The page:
FW: I think when I was in law school, actually, I used to slip away to New York to go to the ballet, in the fifties, and ever since then I go to the ballet a lot. And I lived in Paris for a couple of years in the late fifties. Starting in the year 2000 I've lived in Paris for half, three-quarters of a year, and I've done several projects there, and I went to the ballet a lot. And I just thought it would be the right time to do another ballet movie. The real reason is that I like ballet and I thought it would be fun to do another movie.
BD: As a ballet fan, you have an affinity for and appreciation of this subject that you didn't have in some of your other films, such as Maneuver.
FW: Ha! Ha! Ha! What makes you think I'm not a fan of war? Ha! Ha! I guess that's true to some extent. I had the misfortune of going to high school (BD: referring to his documentary High School), but I mean that's basically true.
BD: Did you try to approach La Danse with the objectivity of a documentarian or as a fan trying to share his appreciation of the art?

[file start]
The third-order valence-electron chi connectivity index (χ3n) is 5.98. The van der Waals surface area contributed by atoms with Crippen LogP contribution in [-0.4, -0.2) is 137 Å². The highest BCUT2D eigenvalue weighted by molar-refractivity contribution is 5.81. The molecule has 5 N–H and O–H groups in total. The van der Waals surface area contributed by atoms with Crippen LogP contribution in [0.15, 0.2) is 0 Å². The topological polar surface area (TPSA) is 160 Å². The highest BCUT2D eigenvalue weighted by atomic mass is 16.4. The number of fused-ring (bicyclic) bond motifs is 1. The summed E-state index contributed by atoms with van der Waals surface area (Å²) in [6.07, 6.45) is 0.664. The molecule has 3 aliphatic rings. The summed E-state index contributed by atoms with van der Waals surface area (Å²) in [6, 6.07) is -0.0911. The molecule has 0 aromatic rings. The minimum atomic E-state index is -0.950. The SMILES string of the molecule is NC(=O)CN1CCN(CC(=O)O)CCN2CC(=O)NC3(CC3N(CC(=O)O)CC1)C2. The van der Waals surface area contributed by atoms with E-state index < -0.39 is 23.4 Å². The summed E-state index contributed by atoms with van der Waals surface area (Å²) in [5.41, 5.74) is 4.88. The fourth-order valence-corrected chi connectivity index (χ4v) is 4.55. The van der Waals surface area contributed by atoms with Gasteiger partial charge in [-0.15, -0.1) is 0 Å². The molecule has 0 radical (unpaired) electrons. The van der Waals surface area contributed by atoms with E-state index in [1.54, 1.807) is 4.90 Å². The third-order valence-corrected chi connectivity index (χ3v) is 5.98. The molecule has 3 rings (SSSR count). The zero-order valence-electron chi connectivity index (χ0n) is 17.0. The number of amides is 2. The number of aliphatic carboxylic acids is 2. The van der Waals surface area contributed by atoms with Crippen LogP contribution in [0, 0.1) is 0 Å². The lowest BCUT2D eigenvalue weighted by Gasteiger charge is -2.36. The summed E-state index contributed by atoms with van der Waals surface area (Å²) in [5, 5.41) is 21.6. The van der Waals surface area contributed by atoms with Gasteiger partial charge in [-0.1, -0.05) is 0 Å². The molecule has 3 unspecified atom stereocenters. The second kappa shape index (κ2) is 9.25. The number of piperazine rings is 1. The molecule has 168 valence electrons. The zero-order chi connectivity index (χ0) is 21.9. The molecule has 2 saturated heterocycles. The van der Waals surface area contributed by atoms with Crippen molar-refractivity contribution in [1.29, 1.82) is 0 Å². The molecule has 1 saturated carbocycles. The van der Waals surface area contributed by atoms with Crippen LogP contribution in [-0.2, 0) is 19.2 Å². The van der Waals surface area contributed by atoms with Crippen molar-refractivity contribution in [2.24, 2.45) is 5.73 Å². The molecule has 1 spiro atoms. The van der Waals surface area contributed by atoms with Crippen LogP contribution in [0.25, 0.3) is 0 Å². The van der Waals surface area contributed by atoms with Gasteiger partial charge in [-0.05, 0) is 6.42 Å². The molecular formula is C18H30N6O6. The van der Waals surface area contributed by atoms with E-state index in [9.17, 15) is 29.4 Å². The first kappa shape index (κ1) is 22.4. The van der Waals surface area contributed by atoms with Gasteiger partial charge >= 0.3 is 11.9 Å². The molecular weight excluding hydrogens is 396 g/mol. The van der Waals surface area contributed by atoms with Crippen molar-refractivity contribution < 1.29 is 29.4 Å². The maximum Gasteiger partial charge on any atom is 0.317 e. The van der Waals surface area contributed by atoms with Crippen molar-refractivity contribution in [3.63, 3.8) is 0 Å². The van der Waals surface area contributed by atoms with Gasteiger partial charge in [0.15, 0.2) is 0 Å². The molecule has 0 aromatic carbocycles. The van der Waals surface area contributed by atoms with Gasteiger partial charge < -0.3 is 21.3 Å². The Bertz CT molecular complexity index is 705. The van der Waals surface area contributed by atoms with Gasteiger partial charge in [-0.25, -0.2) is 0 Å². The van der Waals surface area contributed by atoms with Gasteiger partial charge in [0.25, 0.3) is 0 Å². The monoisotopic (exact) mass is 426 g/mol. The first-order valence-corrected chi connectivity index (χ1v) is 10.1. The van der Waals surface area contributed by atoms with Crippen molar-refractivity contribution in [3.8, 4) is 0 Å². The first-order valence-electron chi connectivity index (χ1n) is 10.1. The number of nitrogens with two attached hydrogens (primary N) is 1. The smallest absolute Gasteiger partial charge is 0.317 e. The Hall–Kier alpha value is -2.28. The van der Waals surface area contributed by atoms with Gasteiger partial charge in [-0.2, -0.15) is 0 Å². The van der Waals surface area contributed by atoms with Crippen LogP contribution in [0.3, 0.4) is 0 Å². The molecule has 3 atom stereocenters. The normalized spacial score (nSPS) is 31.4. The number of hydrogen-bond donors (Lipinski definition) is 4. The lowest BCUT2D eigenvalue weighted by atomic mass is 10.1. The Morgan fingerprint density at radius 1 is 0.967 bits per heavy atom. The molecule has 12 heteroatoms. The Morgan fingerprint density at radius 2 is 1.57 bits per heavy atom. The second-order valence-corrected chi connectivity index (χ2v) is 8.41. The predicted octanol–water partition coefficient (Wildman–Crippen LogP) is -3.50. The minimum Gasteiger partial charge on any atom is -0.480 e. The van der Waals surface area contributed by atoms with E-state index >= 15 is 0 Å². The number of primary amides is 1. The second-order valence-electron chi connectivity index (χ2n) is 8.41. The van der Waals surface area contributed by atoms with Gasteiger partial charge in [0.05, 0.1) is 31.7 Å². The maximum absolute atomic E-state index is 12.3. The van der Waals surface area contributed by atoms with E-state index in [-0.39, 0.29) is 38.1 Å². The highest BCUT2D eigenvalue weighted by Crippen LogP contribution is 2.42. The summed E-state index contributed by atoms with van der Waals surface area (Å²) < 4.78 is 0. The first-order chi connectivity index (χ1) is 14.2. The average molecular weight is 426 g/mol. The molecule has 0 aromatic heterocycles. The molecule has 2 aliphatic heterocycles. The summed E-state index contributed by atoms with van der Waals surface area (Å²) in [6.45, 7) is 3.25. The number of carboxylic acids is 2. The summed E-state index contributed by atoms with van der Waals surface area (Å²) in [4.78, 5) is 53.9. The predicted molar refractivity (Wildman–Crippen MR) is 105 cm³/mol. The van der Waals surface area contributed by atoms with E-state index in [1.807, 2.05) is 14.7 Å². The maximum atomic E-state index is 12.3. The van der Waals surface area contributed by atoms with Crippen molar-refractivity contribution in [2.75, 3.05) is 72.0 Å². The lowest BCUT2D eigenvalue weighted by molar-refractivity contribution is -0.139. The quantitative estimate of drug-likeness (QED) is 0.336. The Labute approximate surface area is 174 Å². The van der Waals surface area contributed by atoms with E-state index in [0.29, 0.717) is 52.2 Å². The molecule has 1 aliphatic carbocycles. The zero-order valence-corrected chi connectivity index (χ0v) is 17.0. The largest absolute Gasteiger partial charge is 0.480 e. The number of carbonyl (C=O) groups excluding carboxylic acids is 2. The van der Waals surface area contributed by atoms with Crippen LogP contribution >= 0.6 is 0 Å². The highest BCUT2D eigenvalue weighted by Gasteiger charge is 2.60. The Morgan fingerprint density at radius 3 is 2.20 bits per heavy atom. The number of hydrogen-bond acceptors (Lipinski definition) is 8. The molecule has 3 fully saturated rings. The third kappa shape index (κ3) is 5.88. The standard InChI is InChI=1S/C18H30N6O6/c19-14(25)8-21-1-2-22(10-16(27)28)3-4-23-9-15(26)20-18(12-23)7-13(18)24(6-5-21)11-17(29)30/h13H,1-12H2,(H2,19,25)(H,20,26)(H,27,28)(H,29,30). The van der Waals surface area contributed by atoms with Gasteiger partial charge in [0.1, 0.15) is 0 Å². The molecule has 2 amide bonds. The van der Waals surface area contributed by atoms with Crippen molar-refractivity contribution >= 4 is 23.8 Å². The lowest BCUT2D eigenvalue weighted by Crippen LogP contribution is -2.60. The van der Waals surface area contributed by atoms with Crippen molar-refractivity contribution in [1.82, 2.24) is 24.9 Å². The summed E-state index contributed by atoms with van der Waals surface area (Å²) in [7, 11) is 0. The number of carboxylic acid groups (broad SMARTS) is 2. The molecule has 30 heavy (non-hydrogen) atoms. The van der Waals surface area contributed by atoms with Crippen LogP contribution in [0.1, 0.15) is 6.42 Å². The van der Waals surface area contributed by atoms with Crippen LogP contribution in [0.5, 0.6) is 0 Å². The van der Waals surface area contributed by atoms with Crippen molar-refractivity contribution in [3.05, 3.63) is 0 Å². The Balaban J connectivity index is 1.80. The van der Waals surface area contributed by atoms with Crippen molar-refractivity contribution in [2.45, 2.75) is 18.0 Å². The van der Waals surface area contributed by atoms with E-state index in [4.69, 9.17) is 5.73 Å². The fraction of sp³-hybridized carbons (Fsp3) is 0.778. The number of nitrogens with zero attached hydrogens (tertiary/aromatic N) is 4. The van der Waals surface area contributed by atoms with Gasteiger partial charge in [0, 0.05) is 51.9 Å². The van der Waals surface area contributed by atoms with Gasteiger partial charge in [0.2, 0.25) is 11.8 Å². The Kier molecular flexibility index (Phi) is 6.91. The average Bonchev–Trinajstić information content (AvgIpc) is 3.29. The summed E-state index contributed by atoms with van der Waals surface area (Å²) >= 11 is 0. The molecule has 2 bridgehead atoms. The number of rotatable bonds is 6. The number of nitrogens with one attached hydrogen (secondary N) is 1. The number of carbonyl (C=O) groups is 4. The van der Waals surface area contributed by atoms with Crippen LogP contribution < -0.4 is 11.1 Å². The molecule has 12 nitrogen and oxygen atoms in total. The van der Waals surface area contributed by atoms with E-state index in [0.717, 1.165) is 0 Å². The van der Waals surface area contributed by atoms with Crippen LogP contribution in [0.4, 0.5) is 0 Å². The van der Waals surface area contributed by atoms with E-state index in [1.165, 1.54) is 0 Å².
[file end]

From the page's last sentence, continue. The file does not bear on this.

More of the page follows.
FW: I don't think any of my films, certainly mine, and I can't imagine how anybody's film, can be objective. The word I substitute for "objective" is "fair", in the sense that I hope the final film is a fair report on the experience I had with the Paris Opera Ballet, being there for twelve weeks and working on the editing, but objective, certainly not. I don't know how me or anyone else could be objective in a documentary film because everything is rooted in choice: camera angle, duration of sequence, order of sequences, transitions, themes. Objectivity is not an issue. If you shot with 360 cameras with 360 angles for 360 days, it wouldn't be objective.
BD: In a way then, from your point of view, making a documentary is like choreography, isn't it?